Problem bear dies; I hold the smoking gun
I wish that it hadn't ended up this way: the bear's final agonized writhing in the driveway, the smoking shotgun, my hands shaking from the rush of adrenaline and emotion. Unfortunately, neither of us had much say in the matter. This tragic end had been decided long ago.
I knew this end would come, long before he did. I met him three years ago, when he was just a cub. He was trapped in a Dumpster that his mother led him into to eat.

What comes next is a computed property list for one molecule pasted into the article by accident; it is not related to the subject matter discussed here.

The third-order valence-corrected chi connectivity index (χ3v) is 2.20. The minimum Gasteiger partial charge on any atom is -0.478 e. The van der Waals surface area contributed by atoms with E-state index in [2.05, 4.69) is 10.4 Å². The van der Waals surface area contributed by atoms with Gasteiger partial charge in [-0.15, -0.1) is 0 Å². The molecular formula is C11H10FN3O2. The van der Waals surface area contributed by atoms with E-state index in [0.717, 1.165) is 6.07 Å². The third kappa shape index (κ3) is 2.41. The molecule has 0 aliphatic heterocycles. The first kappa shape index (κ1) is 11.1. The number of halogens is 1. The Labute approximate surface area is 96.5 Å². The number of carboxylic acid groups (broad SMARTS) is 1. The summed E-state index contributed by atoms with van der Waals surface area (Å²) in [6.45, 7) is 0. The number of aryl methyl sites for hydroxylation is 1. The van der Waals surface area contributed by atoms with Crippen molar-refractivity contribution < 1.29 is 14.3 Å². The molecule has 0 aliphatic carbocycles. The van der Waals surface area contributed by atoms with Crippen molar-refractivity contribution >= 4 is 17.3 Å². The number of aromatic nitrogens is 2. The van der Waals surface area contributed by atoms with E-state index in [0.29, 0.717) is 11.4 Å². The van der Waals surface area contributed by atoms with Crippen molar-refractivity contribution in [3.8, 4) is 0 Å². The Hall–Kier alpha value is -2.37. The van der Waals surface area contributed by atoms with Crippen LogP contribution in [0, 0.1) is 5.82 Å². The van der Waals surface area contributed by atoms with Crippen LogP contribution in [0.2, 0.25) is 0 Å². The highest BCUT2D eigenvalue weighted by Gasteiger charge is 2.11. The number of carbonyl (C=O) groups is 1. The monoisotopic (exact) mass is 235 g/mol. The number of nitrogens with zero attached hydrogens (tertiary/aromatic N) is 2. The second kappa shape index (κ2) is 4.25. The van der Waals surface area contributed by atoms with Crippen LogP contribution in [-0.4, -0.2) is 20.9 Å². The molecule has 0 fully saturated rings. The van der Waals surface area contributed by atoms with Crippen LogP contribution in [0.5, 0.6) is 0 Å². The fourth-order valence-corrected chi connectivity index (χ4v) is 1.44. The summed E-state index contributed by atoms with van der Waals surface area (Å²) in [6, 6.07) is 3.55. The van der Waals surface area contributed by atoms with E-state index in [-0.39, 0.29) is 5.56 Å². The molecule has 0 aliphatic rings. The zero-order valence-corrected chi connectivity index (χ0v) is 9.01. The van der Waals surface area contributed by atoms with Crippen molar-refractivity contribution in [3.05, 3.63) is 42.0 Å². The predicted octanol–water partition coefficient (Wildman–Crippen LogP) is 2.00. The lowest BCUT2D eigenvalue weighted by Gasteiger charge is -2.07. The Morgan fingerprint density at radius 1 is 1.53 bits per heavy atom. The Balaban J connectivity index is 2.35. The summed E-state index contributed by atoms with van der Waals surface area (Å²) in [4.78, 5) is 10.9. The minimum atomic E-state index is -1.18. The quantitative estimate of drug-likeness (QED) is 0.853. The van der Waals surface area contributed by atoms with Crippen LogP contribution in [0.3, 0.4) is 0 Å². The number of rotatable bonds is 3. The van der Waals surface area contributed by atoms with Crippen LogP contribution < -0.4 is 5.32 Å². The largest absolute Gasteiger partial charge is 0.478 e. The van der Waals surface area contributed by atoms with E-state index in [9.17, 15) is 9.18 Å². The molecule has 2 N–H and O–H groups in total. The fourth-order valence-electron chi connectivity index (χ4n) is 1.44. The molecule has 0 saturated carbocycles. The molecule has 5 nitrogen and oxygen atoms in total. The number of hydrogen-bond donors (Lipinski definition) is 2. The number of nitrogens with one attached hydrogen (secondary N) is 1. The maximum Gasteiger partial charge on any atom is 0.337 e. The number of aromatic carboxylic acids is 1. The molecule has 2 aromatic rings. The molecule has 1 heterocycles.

Our paths crossed several times during the next couple of years. He'd pull down bird feeders and I'd give out 'Living with Bears' brochures to the homeowners. A month later, I'd see the birdfeeders hung again, right against the picture window.
The homeowners would report the bear's aggressive behavior, how it stood and looked in their window, how it wasn't frightened of people, even as they stood just on the other side of the pane and took pictures of it.
Then finally one night, inevitably, the old bruin took it too far. Lured by a chain of unwitting and apathetic homeowners, urged on by a string of bountiful successes, he was at last coaxed over the line.